The brewery opened in 1996 and, although there is a strong regional tradition of brewing, it was the first brewery within the city walls for over forty years. Production quickly increased and in 2008 the brewery was bought by Mitchells Hotels and Inns of Lancashire. However, there's still a 'small local enterprise' feel when you visit the brewery, thanks to the friendliness of the staff and the way business is done here.

      Four beers are made year round and then there are the occasional seasonal beers. York Brewery beers are predominantly sold to local pubs but they are also supplied as permanent and guest ales to places nationwide. The beers are handmade using a combination of traditional methods and the latest technology.


      There is not a great deal of walking to do on this tour but there is a lot of standing and you do need to be able to climb a couple of flights of steps to get to the bar and the viewing gallery. The gallery has been purpose built in order to give a good view of the brewing process which takes place on the ground floor.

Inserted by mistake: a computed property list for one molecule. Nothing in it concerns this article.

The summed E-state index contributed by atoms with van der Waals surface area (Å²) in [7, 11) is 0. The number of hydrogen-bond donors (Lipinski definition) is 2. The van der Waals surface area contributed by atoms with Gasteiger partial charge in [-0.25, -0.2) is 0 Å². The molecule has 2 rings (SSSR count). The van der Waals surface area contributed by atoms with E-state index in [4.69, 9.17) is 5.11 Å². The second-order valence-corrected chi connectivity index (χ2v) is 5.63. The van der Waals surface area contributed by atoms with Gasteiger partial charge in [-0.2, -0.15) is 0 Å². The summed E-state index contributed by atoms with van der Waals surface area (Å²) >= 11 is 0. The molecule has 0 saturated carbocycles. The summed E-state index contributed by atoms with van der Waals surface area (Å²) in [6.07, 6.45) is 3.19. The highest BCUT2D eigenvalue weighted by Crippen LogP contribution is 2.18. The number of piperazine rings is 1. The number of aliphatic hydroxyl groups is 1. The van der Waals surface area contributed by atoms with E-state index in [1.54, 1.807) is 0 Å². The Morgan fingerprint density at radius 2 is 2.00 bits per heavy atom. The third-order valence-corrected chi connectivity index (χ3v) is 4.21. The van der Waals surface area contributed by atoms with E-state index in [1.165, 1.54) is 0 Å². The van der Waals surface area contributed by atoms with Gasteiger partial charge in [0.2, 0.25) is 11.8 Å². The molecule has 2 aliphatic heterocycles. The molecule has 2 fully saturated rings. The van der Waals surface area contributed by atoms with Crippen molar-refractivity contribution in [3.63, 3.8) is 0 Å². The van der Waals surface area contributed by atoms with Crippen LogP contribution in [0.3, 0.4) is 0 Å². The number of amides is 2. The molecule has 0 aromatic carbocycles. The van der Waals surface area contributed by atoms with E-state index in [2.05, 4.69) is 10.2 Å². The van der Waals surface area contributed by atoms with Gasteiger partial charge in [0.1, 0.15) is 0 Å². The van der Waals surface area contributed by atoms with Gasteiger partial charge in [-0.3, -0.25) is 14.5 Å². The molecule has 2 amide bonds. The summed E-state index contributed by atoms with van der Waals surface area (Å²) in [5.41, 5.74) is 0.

Our guide was one of the brewers, a Yorkshire man born and bred with an accent to match; I'm quite accustomed to northern accents but his was very strong and there were a lot of people on the tour for whom English was not the first language. I wouldn't be surprised if the accent and some of the Yorkshire-isms caused some confusion. Our guide also launched into his narration very quickly and it took me a while to work out where we were at with this rapid overview of the brewing process.